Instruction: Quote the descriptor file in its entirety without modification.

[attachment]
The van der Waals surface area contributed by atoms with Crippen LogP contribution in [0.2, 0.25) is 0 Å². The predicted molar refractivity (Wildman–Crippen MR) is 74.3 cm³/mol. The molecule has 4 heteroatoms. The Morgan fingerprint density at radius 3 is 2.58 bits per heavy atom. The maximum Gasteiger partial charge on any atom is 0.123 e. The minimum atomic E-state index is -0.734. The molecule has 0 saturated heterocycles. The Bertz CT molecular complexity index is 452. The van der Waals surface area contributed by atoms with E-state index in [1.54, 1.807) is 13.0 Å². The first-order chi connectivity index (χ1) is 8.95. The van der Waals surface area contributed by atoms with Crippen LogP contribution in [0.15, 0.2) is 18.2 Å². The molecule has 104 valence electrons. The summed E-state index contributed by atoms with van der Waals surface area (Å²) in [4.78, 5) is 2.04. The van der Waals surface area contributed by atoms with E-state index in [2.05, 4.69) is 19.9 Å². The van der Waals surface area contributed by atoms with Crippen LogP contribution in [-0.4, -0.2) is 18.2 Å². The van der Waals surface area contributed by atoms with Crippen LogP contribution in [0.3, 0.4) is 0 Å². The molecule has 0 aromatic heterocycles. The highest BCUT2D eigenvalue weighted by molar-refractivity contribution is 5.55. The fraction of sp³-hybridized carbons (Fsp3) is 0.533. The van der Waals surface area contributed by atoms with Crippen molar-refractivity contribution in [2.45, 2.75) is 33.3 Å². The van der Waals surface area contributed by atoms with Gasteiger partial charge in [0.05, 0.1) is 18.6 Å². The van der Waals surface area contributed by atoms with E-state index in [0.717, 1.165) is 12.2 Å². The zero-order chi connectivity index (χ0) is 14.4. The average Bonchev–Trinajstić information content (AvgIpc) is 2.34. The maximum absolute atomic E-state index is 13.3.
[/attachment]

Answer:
The van der Waals surface area contributed by atoms with Crippen LogP contribution in [0.2, 0.25) is 0 Å². The predicted molar refractivity (Wildman–Crippen MR) is 74.3 cm³/mol. The molecule has 4 heteroatoms. The Morgan fingerprint density at radius 3 is 2.58 bits per heavy atom. The maximum Gasteiger partial charge on any atom is 0.123 e. The minimum atomic E-state index is -0.734. The molecule has 0 saturated heterocycles. The Bertz CT molecular complexity index is 452. The van der Waals surface area contributed by atoms with E-state index in [1.54, 1.807) is 13.0 Å². The first-order chi connectivity index (χ1) is 8.95. The van der Waals surface area contributed by atoms with Crippen LogP contribution in [0.15, 0.2) is 18.2 Å². The molecule has 104 valence electrons. The summed E-state index contributed by atoms with van der Waals surface area (Å²) in [4.78, 5) is 2.04. The van der Waals surface area contributed by atoms with E-state index in [2.05, 4.69) is 19.9 Å². The van der Waals surface area contributed by atoms with Crippen LogP contribution in [-0.4, -0.2) is 18.2 Å². The van der Waals surface area contributed by atoms with Crippen LogP contribution in [0.3, 0.4) is 0 Å². The molecule has 0 aromatic heterocycles. The highest BCUT2D eigenvalue weighted by molar-refractivity contribution is 5.55. The fraction of sp³-hybridized carbons (Fsp3) is 0.533. The van der Waals surface area contributed by atoms with Crippen molar-refractivity contribution in [2.45, 2.75) is 33.3 Å². The van der Waals surface area contributed by atoms with Gasteiger partial charge in [0.05, 0.1) is 18.6 Å². The van der Waals surface area contributed by atoms with E-state index in [0.717, 1.165) is 12.2 Å². The zero-order chi connectivity index (χ0) is 14.4. The average Bonchev–Trinajstić information content (AvgIpc) is 2.34. The maximum absolute atomic E-state index is 13.3.